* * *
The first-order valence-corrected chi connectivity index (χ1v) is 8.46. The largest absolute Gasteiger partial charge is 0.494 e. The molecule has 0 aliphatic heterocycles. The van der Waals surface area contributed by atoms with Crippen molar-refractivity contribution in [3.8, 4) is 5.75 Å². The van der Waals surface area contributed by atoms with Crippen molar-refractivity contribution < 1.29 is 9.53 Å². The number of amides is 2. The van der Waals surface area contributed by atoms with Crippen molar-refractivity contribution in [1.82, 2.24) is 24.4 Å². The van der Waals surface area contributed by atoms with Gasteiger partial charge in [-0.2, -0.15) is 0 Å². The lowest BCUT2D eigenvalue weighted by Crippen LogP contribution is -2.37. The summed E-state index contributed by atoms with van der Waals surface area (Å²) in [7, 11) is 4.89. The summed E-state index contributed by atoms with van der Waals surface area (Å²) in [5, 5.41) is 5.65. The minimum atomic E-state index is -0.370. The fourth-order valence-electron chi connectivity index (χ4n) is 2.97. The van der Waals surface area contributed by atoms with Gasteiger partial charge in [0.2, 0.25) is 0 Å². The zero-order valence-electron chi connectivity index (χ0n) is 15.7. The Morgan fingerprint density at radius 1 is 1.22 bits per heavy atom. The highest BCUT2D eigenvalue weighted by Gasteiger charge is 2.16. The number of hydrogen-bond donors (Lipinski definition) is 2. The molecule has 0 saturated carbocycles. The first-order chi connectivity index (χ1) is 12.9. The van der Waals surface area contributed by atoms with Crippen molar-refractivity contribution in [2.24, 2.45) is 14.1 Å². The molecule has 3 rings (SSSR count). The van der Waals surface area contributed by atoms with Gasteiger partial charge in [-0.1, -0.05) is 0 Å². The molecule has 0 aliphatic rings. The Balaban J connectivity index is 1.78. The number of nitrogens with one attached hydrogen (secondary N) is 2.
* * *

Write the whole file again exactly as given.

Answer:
The first-order valence-corrected chi connectivity index (χ1v) is 8.46. The largest absolute Gasteiger partial charge is 0.494 e. The molecule has 0 aliphatic heterocycles. The van der Waals surface area contributed by atoms with Crippen molar-refractivity contribution in [3.8, 4) is 5.75 Å². The van der Waals surface area contributed by atoms with Crippen molar-refractivity contribution < 1.29 is 9.53 Å². The number of amides is 2. The van der Waals surface area contributed by atoms with Crippen molar-refractivity contribution in [1.82, 2.24) is 24.4 Å². The van der Waals surface area contributed by atoms with Gasteiger partial charge in [-0.2, -0.15) is 0 Å². The lowest BCUT2D eigenvalue weighted by Crippen LogP contribution is -2.37. The summed E-state index contributed by atoms with van der Waals surface area (Å²) in [7, 11) is 4.89. The summed E-state index contributed by atoms with van der Waals surface area (Å²) in [5, 5.41) is 5.65. The minimum atomic E-state index is -0.370. The fourth-order valence-electron chi connectivity index (χ4n) is 2.97. The van der Waals surface area contributed by atoms with Gasteiger partial charge in [0.2, 0.25) is 0 Å². The zero-order valence-electron chi connectivity index (χ0n) is 15.7. The Morgan fingerprint density at radius 1 is 1.22 bits per heavy atom. The highest BCUT2D eigenvalue weighted by Gasteiger charge is 2.16. The number of hydrogen-bond donors (Lipinski definition) is 2. The molecule has 0 saturated carbocycles. The first-order chi connectivity index (χ1) is 12.9. The van der Waals surface area contributed by atoms with Crippen molar-refractivity contribution in [2.24, 2.45) is 14.1 Å². The molecule has 3 rings (SSSR count). The van der Waals surface area contributed by atoms with Gasteiger partial charge in [-0.1, -0.05) is 0 Å². The molecule has 0 aliphatic rings. The Balaban J connectivity index is 1.78. The number of nitrogens with one attached hydrogen (secondary N) is 2.